When we come to consider the influences on personality during childhood we are on more delicate ground. Sigmund Freud (1856-1939), who placed much emphasis on psychosexual development, divided childhood into five stages depending on the focus of the child’s sensual attention. First came the oral stage, roughly corresponding to breast feeding, when the child is heavily dependent on the mother. Second came the anal stage, corresponding to the toilet-training period, when the child is becoming more able to control behaviour. Third is the phallic stage, when the child shows intense interest in his or her own genitals. After the phallic stage comes a quiet period called latency and then finally the adult personality matures at the fifth, genital, stage during puberty and adolescence. Because Freud thought that sexual instinct formed the basis of personality, this was advanced as a theory in personality development. If the conflict surrounding one of the stages was not resolved properly, the person was thought to get ‘stuck’ in that stage and unable to progress to true maturity. For instance ‘fixation’ in the anal stage was thought to lead to an obsessional person who was abnormally preoccupied with issues concerning control. Today Freud’s theory seems to most psychologists to be unnecessarily rigid as a description of the development of real people. Also other analysts such as Melanie Klein (1882-1960) have put forward similar, but contradictory, theories based on the same sort of observations of childhood development.
The modern approach to a definition of personality tries to integrate the development of intellectual skills with the development of emotions and derives into a single theory of growing up. The idea is that a child cannot deal with an emotional problem successfully until he or she has the intellectual skills to analyse and resolve it. For instance, as a young child begins to develop control over its muscles and learns to crawl or walk, he or she is able to move away from the mother, even if only to the other side of the room. This growing independence associated with periods of absence from the mother induces a sense of anxiety in the child, called separation anxiety. This can be resolved in a number of ways, some satisfactory and others unsatisfactory; the way in which it is resolved may affect personality development and ultimately leave traces in the personality of the adult ranging from shyness at one end of the scale to a neurotic fear of strangers (xenophobia) at the other. Growing up in terms of mental and emotional maturity does not stop with adolescence. Personality development and change continue until death. There are fairly characteristic conflicts and problems at each stage of adult life, for example coping with marriage, coping with children, mid-life crises, old age and the death of the partner.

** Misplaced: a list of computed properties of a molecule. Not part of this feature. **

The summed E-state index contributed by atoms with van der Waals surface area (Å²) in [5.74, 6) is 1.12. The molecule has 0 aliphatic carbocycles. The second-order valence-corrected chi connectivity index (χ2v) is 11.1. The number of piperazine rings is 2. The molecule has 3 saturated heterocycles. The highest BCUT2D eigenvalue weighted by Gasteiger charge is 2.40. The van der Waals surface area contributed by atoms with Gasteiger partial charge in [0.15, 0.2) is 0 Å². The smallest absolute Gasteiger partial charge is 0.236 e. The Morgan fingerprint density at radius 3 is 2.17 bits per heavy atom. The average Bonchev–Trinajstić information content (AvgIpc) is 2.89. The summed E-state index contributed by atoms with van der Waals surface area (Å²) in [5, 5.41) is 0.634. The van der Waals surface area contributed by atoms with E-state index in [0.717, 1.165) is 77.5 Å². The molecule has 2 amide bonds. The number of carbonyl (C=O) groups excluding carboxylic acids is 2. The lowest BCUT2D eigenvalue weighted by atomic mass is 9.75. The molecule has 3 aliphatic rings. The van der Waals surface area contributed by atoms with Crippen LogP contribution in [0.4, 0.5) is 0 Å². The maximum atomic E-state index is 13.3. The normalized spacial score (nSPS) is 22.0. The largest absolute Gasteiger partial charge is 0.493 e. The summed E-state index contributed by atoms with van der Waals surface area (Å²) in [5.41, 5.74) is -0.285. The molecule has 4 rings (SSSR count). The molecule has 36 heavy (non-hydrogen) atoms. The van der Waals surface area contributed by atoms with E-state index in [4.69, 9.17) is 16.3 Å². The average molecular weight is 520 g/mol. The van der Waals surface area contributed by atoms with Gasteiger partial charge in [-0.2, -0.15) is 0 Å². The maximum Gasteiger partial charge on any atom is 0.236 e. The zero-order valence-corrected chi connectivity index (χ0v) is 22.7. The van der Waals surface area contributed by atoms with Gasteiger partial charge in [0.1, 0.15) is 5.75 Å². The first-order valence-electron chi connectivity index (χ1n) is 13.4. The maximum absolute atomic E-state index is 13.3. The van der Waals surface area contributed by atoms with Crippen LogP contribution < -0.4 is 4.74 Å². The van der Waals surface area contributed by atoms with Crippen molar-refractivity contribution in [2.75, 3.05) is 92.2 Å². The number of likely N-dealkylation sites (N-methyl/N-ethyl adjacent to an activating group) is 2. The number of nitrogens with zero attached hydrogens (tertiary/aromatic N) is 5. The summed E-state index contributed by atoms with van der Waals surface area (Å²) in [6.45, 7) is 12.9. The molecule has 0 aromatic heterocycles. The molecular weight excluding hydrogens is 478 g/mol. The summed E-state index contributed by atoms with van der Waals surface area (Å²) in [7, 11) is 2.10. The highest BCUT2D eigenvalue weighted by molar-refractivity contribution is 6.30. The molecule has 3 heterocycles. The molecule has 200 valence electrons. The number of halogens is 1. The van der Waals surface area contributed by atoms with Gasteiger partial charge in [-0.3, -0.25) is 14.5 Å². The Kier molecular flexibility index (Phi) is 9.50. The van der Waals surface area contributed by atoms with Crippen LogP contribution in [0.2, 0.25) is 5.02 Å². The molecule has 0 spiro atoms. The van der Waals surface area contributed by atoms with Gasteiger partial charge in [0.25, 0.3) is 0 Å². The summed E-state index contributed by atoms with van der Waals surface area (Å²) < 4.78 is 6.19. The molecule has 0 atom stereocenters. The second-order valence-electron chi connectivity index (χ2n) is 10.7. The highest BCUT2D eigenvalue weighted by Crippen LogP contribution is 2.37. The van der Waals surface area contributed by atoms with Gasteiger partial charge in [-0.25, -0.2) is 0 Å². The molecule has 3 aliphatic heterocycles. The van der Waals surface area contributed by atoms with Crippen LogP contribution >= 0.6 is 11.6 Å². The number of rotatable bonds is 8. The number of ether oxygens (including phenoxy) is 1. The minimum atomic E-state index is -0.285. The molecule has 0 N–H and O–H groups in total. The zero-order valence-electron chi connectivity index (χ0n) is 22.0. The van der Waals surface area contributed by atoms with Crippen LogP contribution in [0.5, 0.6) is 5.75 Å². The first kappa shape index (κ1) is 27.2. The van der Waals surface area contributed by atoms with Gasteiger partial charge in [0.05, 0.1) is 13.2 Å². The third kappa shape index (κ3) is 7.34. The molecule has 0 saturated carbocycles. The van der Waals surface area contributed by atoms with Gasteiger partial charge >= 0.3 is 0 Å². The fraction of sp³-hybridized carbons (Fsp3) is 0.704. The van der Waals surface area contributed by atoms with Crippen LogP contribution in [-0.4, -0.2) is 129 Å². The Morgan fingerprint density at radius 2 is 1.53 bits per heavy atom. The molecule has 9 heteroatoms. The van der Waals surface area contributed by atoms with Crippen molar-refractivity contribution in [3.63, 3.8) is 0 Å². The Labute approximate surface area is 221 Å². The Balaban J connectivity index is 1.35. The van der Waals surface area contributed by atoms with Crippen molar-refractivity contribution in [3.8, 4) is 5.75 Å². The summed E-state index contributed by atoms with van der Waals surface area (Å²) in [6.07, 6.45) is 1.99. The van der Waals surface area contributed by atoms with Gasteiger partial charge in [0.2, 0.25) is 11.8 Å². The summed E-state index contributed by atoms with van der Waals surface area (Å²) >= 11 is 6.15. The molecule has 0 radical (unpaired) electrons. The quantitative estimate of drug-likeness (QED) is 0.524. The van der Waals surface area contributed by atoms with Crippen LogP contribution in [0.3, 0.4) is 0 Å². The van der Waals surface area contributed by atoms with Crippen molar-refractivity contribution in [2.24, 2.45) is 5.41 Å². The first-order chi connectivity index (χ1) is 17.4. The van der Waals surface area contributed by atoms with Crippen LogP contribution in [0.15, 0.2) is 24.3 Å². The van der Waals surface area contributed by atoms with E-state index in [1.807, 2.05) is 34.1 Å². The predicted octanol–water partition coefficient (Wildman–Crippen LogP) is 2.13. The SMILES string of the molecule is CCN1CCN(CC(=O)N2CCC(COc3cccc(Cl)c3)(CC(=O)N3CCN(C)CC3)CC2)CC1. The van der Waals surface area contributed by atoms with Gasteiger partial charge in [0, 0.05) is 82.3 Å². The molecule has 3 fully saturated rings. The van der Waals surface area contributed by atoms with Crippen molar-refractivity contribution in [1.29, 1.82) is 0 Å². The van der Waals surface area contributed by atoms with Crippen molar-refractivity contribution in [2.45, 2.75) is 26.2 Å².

According to most theorists, the ability to trust other people is the basic skill on which development of personality is built. If a child cannot trust its mother to provide for its needs during early infancy, then the tasks it has to undertake later in development will be much more difficult, or even impossible. In one famous study in this area, children who were brought up in emotionally ‘cold’ nursing homes, in which nobody was personally responsible for the individual child, were shown to grow into ‘affectionless psychopaths’ more often than children brought up by one person (not necessarily the mother). Even so, most children can cope with several people taking care of them so long as the carers are few in number and provided each one can be trusted by the child.
One shortcoming of most theories of personality development, particularly during early childhood, is that they do not really take into account the contribution the child brings into the world. Such theories treat the baby as a blank slate, to be written on by the parents. In fact any child has a recognizable temperament from very early in life, although presumably inherited from its parents. In personality development this is then modified by the interaction of the child with the people around it, which usually produces a fully socialized individual by the time of late adolescence. For the majority of us, this aim is realized -more or less. 97